The fake BMW M3 Touring was found to be made from parts from at least four different cars and held together with substandard welding which police said left the vehicle structurally unsound.
BMW has never sold an estate version of the high-performance M3 and the bright green car was bodged together from various other models, including the engine stolen from a legitimate M3 as well as body panels and a panoramic roof from two different estate cars.
Police said that whoever built the car had gone to great lengths to try to hide the car’s origins, including grinding off identification numbers. However, West Midlands officers were able to trace components back to one M3 stolen from a dealership in Wolverhampton in 2019 and another stolen from Sutton Coldfield in 2018.
Cost of living: Price of home heating oil falls for seventh consecutive week, petrol and diesel also continue to drop in cost
NI beef a tasty blend with flavours of Southern Africa
East Belfast jazz club taking music world by storm
Inspirational NI couple in farm business focused on healthy food
Portadown craft brewer in line for major UK award
PC Mark Wheaver from the Central Motorway Police Group (CMPG) said: “This should act as a striking reminder that cars may not be what they seem. You might think you’re buying a bargain but it could be a death trap that costs your life as well as thousands of pounds.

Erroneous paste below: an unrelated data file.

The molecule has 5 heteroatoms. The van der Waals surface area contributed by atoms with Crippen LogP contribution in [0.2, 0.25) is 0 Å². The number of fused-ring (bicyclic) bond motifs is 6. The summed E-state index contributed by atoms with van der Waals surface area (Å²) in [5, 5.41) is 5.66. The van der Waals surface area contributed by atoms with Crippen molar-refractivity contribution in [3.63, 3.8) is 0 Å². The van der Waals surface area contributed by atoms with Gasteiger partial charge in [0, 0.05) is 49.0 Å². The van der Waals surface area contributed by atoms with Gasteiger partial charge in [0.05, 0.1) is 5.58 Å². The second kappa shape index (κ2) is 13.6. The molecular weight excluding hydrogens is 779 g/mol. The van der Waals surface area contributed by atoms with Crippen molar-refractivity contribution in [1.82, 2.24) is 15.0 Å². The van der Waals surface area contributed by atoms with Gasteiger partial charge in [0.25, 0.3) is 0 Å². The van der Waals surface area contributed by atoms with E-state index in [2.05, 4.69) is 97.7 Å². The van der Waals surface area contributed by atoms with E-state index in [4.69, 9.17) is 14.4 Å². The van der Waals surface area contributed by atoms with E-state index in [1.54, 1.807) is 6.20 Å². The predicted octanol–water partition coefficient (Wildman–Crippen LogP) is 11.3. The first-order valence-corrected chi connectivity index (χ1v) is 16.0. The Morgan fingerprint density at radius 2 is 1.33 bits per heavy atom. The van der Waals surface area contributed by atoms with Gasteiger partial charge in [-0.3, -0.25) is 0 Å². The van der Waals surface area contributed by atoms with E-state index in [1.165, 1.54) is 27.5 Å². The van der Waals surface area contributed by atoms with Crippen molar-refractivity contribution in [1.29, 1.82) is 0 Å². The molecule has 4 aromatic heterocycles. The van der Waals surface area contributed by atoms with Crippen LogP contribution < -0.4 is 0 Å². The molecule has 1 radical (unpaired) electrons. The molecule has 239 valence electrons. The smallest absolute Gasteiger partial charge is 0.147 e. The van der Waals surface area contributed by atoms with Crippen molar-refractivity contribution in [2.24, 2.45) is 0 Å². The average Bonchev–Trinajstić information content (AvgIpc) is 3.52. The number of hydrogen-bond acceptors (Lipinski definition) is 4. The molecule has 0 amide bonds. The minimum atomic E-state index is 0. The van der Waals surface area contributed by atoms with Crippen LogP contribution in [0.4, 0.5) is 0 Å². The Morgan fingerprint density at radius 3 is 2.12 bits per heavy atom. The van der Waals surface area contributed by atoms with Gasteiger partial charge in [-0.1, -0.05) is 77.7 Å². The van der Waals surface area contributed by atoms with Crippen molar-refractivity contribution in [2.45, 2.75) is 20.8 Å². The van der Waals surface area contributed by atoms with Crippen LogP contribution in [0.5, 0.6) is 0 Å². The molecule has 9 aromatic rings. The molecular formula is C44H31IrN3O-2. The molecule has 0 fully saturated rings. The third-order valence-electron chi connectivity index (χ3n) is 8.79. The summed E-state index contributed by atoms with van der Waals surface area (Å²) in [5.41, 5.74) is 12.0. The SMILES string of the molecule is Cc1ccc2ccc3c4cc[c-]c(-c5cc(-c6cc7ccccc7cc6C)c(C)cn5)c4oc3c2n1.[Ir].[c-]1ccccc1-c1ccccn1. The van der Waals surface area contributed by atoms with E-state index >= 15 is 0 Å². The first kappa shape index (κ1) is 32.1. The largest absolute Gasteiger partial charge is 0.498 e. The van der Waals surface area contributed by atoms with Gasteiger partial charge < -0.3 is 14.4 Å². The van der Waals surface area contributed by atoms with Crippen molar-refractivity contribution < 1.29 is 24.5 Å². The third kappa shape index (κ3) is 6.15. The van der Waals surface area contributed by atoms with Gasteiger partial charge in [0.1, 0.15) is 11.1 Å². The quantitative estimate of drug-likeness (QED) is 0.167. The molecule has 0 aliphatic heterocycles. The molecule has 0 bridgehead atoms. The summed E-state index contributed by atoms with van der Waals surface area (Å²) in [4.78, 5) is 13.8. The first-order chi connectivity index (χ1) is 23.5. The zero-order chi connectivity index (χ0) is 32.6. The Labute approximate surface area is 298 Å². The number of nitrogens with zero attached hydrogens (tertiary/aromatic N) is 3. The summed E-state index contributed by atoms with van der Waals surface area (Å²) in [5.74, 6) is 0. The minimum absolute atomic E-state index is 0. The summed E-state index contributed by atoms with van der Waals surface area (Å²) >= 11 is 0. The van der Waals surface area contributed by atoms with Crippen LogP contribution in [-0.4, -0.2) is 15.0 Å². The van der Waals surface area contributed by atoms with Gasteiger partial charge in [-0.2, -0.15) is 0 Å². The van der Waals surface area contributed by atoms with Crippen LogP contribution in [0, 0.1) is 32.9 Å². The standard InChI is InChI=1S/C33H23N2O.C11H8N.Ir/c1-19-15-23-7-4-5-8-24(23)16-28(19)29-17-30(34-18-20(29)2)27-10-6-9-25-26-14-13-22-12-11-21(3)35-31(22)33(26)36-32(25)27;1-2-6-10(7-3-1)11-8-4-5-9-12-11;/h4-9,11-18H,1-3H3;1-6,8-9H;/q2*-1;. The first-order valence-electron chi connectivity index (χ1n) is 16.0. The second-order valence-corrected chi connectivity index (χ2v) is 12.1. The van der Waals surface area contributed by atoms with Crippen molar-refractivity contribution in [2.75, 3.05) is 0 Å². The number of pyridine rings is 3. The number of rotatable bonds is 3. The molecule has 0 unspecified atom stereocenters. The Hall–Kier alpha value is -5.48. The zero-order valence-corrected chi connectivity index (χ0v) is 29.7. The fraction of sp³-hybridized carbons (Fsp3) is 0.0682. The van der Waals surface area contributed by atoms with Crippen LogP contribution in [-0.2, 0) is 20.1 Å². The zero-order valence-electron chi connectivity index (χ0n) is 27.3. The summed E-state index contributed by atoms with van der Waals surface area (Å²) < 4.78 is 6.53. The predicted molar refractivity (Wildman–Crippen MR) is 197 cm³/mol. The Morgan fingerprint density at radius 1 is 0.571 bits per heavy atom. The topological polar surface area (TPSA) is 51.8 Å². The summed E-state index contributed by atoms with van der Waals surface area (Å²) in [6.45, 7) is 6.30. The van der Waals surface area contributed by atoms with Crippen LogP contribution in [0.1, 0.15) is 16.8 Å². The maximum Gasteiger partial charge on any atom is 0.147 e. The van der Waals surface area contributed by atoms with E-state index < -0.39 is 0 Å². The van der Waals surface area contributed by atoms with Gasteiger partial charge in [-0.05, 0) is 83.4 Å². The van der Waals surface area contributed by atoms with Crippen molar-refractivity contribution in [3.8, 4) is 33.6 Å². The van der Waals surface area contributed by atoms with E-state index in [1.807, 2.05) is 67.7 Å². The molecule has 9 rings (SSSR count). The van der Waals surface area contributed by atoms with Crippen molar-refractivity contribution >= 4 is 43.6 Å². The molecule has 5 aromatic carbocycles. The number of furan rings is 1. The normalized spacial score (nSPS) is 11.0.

“This BMW looked great on the outside, you can’t fault the paint job, but scratch beneath the veneer and it was just tag welded and structurally unsafe. A coat of paint won’t save your life in a collision.
“Our Central Motorway Police Group is training increasing numbers of officers to examine cars we stop to identify if they are cloned or feature stolen parts. They are patrolling the region, stopping and checking any modified vehicles for insurance and stolen parts, and any we find will face the same fate as this M3 show car.”
The car was seized in November 2020 when officers’ attention was initially drawn to the car by its illegally spaced number plate. When they ran a vehicle check on the registration, it came back as a 2.0-litre diesel 3 Series, despite the quad exhausts, body kit and M3 badging.
When it was pulled over, a check confirmed the car did feature an M3’s straight-six petrol engine, arousing officers’ suspicions, who called in the force’s stolen vehicle specialists.
Specialist vehicle examiner Boyd Howells said the force had seized “countless” cars from people who thought they’d bagged a bargain – but in reality had paid criminals for illegal vehicles made using stolen parts.
He said: “These buyers don’t get their money back. We seize the vehicle as it’s illegal and unsafe – and I’m pretty sure criminal gangs selling such vehicles don’t offer compensation.
“That’s why it’s really important car buyers are switched on to the signs a car could be dodgy.
“One of the most important messages to still remember is ‘if it looks too good to be true, it probably is’. Ask yourself why is such a good looking car such an attractive price?”
Police said there was no evidence to suggest the car’s owner was involved in the car thefts.